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Crisis In The Housing Market
1:20 pm
Tue June 26, 2012

Sinking Under A $10,000 Monthly Mortgage Payment

Originally published on Wed June 27, 2012 3:50 pm

The nation's housing crisis has touched countless people. Increasingly, the well-off are among them.

Housing counselors around the country say they are seeing more people struggling to keep their million-dollar homes. It's a twist on a familiar story of hardship — but one that involves some very big numbers.

Moving Up, Falling Down

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NPR Story
1:20 pm
Tue June 26, 2012

Orbitz Targets Mac Users For Pricier Hotels

Originally published on Tue June 26, 2012 6:06 pm

Transcript

MELISSA BLOCK, HOST:

You know the ads that poke fun at the hapless, square PC compared with the hip and clever Mac?

(SOUNDBITE OF AN AD)

UNIDENTIFIED MAN #1: Hello, I'm a Mac.

UNIDENTIFIED MAN #2: And I'm a PC. And I feel inadequate.

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NPR Story
1:20 pm
Tue June 26, 2012

Will Arizona Police Ask To 'Show Your Papers'?

Originally published on Tue June 26, 2012 6:06 pm

Transcript

AUDIE CORNISH, HOST:

When the Supreme Court ruled on Arizona's immigration law yesterday, it left in place what might be called the centerpiece of that law. That's the provision that requires law enforcement officers to check the immigration status of people who are stopped for other reasons.

Roberto Villasenor is police chief for the city of Tucson. We've been talking with him periodically about SB1070, as the law is known. And he tells us today that what the court left in place is the most problematic provision for his police force.

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The Two-Way
1:19 pm
Tue June 26, 2012

University Of Virginia Reinstates President, After Public Outcry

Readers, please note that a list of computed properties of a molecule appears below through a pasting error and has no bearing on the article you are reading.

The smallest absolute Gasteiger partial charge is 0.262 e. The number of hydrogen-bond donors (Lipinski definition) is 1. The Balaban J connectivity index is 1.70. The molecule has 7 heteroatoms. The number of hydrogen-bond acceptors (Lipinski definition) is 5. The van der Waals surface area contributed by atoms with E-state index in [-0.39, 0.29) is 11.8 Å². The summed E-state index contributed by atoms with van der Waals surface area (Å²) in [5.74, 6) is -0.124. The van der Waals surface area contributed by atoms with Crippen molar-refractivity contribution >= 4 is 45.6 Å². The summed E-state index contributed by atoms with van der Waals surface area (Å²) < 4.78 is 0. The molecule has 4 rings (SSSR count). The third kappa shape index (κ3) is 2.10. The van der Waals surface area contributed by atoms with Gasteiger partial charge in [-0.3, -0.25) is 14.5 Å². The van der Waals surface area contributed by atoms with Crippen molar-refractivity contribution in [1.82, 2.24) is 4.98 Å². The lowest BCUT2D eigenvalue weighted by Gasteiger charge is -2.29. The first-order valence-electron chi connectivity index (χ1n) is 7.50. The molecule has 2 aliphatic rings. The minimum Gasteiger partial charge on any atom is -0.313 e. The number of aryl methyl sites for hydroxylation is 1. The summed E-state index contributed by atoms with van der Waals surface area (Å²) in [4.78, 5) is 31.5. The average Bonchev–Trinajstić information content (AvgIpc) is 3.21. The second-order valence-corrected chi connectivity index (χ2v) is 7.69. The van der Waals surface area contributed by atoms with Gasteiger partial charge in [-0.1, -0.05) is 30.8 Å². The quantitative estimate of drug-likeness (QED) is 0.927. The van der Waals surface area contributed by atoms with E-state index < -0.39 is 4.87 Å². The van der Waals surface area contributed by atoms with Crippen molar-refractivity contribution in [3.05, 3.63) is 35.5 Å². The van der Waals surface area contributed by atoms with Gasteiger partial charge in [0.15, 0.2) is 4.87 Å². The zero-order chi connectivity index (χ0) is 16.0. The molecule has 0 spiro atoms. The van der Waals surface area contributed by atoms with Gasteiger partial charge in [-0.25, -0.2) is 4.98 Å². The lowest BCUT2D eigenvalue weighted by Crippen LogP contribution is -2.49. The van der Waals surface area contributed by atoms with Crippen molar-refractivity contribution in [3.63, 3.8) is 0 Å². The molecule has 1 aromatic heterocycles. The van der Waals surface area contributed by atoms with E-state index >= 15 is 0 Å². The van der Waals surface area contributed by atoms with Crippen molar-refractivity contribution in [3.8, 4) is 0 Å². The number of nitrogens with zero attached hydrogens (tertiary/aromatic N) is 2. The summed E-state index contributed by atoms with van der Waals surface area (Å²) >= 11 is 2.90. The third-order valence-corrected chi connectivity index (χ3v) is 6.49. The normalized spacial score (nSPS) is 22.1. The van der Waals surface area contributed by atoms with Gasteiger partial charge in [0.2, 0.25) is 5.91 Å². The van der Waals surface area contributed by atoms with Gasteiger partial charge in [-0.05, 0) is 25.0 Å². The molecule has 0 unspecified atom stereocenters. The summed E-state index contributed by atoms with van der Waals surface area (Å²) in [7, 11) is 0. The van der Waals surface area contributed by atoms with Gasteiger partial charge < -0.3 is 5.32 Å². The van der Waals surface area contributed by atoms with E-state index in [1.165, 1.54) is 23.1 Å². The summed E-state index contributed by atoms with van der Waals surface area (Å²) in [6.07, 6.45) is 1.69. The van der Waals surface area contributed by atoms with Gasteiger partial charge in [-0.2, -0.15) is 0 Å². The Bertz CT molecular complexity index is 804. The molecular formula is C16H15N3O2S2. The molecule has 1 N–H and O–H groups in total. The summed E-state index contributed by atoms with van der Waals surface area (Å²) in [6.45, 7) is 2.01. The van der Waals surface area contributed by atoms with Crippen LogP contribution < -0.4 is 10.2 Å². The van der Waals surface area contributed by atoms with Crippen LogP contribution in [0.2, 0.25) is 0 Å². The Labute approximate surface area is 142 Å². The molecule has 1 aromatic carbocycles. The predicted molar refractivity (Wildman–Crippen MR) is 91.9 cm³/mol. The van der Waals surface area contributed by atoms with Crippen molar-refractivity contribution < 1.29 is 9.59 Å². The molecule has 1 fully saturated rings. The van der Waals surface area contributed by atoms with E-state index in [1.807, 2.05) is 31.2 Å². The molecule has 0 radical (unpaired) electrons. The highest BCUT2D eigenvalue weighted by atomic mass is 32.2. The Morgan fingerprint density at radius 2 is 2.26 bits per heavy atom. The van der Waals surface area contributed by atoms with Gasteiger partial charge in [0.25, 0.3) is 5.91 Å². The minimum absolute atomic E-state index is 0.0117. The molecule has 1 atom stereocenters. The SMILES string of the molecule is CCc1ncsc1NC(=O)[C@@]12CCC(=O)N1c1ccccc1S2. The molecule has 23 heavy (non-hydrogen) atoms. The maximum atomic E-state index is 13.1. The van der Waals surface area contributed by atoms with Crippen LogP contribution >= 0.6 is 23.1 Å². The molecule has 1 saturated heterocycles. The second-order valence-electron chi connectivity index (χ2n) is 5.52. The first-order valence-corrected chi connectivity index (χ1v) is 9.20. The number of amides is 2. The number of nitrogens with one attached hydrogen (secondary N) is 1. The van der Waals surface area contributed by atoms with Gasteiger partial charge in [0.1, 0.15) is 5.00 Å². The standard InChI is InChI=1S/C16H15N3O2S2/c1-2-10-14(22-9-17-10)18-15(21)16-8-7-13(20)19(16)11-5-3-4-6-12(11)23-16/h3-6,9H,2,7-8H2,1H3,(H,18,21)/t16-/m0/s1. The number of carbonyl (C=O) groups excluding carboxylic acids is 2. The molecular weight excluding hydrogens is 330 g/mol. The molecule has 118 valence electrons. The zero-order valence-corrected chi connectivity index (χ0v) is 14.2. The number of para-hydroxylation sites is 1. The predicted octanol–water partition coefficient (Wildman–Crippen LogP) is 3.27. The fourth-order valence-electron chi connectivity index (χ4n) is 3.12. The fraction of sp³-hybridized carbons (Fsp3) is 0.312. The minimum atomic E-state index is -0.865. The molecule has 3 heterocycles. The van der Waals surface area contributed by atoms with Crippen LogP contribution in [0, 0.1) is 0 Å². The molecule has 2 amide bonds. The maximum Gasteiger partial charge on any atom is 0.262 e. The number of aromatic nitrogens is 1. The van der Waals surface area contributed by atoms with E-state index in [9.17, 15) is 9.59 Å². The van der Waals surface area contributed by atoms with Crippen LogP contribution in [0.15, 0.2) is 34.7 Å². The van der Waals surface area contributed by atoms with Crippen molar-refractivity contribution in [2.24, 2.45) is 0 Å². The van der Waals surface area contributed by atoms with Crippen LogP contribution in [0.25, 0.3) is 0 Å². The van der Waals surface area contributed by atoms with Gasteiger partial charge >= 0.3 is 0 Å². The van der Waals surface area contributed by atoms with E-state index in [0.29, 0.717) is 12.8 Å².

Originally published on Tue June 26, 2012 3:27 pm

The governing board of the University of Virginia decided to reinstate the president it had ousted earlier this month.

The AP reports the 15-member board voted unanimously to give Teresa Sullivan her job back, after it faced scathing criticism for its original decision, which students and faculty thought had been reached in a secretive manner.

"I want to partner with you in bringing about what's best for the university," Sullivan said after the vote.

The AP adds:

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Shots - Health Blog
12:58 pm
Tue June 26, 2012

Swine Flu May Have Killed Far More People Than Thought

Cambodian women wear masks as they walk in a market in Phnom Penh in Oct. 2009. That month a second Cambodian died from swine flu, health officials said.
Tang Chhin Sothy AFP/Getty Images

The swine flu pandemic that raced around the world in 2009 seems like ancient history now.

One reason it's easy to forget is that the H1N1 strain of flu virus turned out to be milder than was originally feared. Still, there's no doubt the flu killed a lot of people around the world. But how many?

The answer isn't so easy to come up with. Only a small fraction of cases were actually confirmed with lab tests, even in highly developed countries like the U.S.